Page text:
I was a big fan of “Star Wars” so it is good to see Harrison Ford back doing a sci-fi movie again. Is his new character in “Ender’s Game” anything like Han Solo?
—Luke Mitchell, Brooklyn, NY.
While it is true that both movies take place in space, Harrison Ford, 71, is now at the point in his career where he plays much more complex characters than early on. So, Colonel Hyrum Graff, his character, is a man with a lot of responsibility, which is something Han Solo didn’t deal with until forced to.
“Ender’s Game” takes place in the not too distant future when an alien race, the Formics, have attacked Earth. The planet had been saved by International Fleet Commander Mazer Rackham (Ben Kingsley), but now, as the residents of Earth prepare for the next attack, Colonel Graff is charged with finding a hero comparable to Mazer in the next generation of fighters.
“Graff faces a lot of moral issues that are involved with using young people for warfare,” Ford says. “The book deals with a lot of complex issues of social responsibility and the moral issues that one faces when one is part of the military establishment. I was delighted to be involved in a film with such high ambition and such talented people. I think Graff is a much more complex character than Han Solo. That doesn’t mean that I regret Han Solo.”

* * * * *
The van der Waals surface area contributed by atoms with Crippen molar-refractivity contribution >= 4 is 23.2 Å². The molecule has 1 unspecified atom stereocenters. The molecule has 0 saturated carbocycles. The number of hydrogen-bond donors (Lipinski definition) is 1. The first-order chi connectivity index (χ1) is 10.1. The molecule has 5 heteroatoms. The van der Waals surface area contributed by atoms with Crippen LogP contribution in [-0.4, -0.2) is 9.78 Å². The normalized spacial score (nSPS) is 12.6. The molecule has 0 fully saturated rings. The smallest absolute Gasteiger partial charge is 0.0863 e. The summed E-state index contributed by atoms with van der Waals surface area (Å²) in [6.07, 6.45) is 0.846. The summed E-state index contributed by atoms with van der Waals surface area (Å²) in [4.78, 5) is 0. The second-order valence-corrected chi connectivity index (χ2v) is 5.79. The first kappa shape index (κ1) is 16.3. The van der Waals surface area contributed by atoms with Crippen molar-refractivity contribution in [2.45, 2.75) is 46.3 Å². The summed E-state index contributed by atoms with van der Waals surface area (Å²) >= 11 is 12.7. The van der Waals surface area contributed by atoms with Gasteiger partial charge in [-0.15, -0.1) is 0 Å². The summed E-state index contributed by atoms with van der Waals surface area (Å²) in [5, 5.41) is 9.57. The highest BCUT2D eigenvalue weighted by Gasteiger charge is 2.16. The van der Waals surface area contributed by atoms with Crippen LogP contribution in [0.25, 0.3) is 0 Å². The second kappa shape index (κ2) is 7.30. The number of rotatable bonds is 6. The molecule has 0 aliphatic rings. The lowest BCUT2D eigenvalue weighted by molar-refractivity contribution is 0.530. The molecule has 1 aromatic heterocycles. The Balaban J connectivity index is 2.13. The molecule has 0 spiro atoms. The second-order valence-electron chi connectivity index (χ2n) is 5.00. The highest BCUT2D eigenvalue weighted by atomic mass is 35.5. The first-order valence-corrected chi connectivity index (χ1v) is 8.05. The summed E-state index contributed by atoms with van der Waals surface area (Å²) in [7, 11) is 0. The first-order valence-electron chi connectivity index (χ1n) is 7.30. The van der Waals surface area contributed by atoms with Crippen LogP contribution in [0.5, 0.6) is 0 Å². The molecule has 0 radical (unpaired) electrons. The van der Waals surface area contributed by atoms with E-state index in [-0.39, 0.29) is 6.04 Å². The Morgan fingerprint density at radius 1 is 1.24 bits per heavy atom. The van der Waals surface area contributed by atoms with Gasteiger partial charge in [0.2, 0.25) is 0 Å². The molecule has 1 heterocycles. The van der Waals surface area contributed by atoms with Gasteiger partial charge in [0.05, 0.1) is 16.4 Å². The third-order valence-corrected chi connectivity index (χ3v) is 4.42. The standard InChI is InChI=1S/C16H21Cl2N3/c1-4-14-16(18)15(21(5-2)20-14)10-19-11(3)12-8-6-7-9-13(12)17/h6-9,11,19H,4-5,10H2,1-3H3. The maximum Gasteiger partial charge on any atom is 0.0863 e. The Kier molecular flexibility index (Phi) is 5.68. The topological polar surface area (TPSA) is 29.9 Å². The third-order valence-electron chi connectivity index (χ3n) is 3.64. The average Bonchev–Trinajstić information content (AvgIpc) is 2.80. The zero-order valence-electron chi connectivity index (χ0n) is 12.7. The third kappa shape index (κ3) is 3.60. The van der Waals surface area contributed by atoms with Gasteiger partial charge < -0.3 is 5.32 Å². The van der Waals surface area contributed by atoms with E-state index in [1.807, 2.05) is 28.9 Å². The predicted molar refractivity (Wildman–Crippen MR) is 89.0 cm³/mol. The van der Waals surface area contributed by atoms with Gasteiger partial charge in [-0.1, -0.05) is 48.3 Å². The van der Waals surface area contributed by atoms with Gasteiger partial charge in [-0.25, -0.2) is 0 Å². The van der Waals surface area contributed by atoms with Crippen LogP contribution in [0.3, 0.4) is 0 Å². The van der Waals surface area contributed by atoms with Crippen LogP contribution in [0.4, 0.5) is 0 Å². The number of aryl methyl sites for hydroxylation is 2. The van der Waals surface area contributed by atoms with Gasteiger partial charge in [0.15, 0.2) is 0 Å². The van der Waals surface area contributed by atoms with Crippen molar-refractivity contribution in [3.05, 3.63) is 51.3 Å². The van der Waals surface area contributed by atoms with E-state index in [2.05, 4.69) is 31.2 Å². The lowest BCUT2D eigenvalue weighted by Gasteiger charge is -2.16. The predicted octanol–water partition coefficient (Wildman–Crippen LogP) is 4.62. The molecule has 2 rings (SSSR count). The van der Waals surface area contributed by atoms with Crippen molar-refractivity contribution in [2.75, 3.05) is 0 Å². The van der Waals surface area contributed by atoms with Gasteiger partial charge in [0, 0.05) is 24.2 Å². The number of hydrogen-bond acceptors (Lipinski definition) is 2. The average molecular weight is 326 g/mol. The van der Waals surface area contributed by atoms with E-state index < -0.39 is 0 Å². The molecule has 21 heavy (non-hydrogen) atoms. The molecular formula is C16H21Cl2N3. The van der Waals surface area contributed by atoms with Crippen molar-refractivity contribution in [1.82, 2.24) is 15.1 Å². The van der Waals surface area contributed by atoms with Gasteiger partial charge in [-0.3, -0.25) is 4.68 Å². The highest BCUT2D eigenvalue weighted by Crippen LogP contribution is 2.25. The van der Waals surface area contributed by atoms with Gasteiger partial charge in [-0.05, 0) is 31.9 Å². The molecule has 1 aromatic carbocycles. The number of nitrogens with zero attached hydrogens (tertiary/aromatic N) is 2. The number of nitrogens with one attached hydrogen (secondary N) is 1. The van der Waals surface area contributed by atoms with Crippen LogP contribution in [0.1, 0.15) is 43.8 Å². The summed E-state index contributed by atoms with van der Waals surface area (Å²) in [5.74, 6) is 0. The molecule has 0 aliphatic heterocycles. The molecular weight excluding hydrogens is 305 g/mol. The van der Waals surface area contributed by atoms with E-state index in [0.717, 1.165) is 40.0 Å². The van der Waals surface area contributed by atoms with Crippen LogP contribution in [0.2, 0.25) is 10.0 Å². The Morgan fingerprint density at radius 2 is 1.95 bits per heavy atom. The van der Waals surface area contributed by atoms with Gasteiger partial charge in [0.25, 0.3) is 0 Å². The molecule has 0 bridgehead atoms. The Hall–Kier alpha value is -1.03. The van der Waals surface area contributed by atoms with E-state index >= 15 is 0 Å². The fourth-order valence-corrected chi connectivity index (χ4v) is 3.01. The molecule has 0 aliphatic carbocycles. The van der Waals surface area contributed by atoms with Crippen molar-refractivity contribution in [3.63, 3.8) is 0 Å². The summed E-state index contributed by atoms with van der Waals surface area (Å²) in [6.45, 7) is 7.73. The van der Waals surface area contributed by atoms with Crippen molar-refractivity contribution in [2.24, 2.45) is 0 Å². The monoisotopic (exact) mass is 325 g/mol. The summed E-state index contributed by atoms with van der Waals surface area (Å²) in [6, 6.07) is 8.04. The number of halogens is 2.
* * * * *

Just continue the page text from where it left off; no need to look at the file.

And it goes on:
In agreeing to be part of “Ender’s Game,” Ford recognized that both the novel and the movie look at the reality of being able to wage war from a distance, and the emotional disconnect that results.
“The morality of a military-command structure and a society, which raises a military that wages war, are the moral concerns of this film, and they are something that we are now wrestling with daily,” the Chicago-born actor says. “The issue of inter-planetary warfare is the science fiction aspect of it, but what gives it such an emotional tone is that these are the concerns of our everyday lives now. Drone warfare and the capacity that we have technologically is one part of the moral package. The other is the use of young people in the business of war. That has always historically been the case. The youngest and fittest of our culture have always been the ones who were first in line for warfare… It’s really important for us to visit these questions, not only in the daily news, but also in our emotional and civic lives.”